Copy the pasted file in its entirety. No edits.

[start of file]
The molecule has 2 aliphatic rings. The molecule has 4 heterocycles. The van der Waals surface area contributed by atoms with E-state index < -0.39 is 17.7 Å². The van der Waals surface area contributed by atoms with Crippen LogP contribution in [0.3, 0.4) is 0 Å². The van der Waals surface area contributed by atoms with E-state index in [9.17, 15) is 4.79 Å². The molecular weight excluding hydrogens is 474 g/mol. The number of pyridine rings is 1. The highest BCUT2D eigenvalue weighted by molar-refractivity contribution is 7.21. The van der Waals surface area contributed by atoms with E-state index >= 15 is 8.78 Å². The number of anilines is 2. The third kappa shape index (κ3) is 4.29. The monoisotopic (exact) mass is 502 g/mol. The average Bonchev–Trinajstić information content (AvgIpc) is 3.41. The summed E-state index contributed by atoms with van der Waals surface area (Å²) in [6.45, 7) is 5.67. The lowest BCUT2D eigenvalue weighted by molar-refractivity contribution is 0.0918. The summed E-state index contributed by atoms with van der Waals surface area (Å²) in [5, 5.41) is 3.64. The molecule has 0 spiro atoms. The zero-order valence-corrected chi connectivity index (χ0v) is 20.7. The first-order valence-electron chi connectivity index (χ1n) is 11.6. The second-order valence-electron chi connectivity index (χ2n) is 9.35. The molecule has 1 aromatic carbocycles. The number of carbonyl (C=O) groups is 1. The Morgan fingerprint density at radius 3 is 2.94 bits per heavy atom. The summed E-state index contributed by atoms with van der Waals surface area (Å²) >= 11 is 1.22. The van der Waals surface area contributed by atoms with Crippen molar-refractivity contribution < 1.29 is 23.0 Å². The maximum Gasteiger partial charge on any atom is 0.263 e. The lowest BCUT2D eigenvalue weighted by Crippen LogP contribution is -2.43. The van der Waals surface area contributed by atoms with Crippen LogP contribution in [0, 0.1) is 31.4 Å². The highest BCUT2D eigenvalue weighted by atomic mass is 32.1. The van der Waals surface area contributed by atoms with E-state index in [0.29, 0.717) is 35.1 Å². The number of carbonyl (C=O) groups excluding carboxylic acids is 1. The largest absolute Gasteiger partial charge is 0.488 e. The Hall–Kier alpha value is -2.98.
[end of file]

The molecule has 2 aliphatic rings. The molecule has 4 heterocycles. The van der Waals surface area contributed by atoms with E-state index < -0.39 is 17.7 Å². The van der Waals surface area contributed by atoms with Crippen LogP contribution in [0.3, 0.4) is 0 Å². The van der Waals surface area contributed by atoms with E-state index in [9.17, 15) is 4.79 Å². The molecular weight excluding hydrogens is 474 g/mol. The number of pyridine rings is 1. The highest BCUT2D eigenvalue weighted by molar-refractivity contribution is 7.21. The van der Waals surface area contributed by atoms with E-state index >= 15 is 8.78 Å². The number of anilines is 2. The third kappa shape index (κ3) is 4.29. The monoisotopic (exact) mass is 502 g/mol. The average Bonchev–Trinajstić information content (AvgIpc) is 3.41. The summed E-state index contributed by atoms with van der Waals surface area (Å²) in [6.45, 7) is 5.67. The lowest BCUT2D eigenvalue weighted by molar-refractivity contribution is 0.0918. The summed E-state index contributed by atoms with van der Waals surface area (Å²) in [5, 5.41) is 3.64. The molecule has 0 spiro atoms. The zero-order valence-corrected chi connectivity index (χ0v) is 20.7. The first-order valence-electron chi connectivity index (χ1n) is 11.6. The second-order valence-electron chi connectivity index (χ2n) is 9.35. The molecule has 1 aromatic carbocycles. The number of carbonyl (C=O) groups is 1. The Morgan fingerprint density at radius 3 is 2.94 bits per heavy atom. The summed E-state index contributed by atoms with van der Waals surface area (Å²) >= 11 is 1.22. The van der Waals surface area contributed by atoms with Crippen molar-refractivity contribution < 1.29 is 23.0 Å². The maximum Gasteiger partial charge on any atom is 0.263 e. The lowest BCUT2D eigenvalue weighted by Crippen LogP contribution is -2.43. The van der Waals surface area contributed by atoms with Crippen LogP contribution in [0, 0.1) is 31.4 Å². The highest BCUT2D eigenvalue weighted by atomic mass is 32.1. The van der Waals surface area contributed by atoms with E-state index in [0.29, 0.717) is 35.1 Å². The number of carbonyl (C=O) groups excluding carboxylic acids is 1. The largest absolute Gasteiger partial charge is 0.488 e. The Hall–Kier alpha value is -2.98.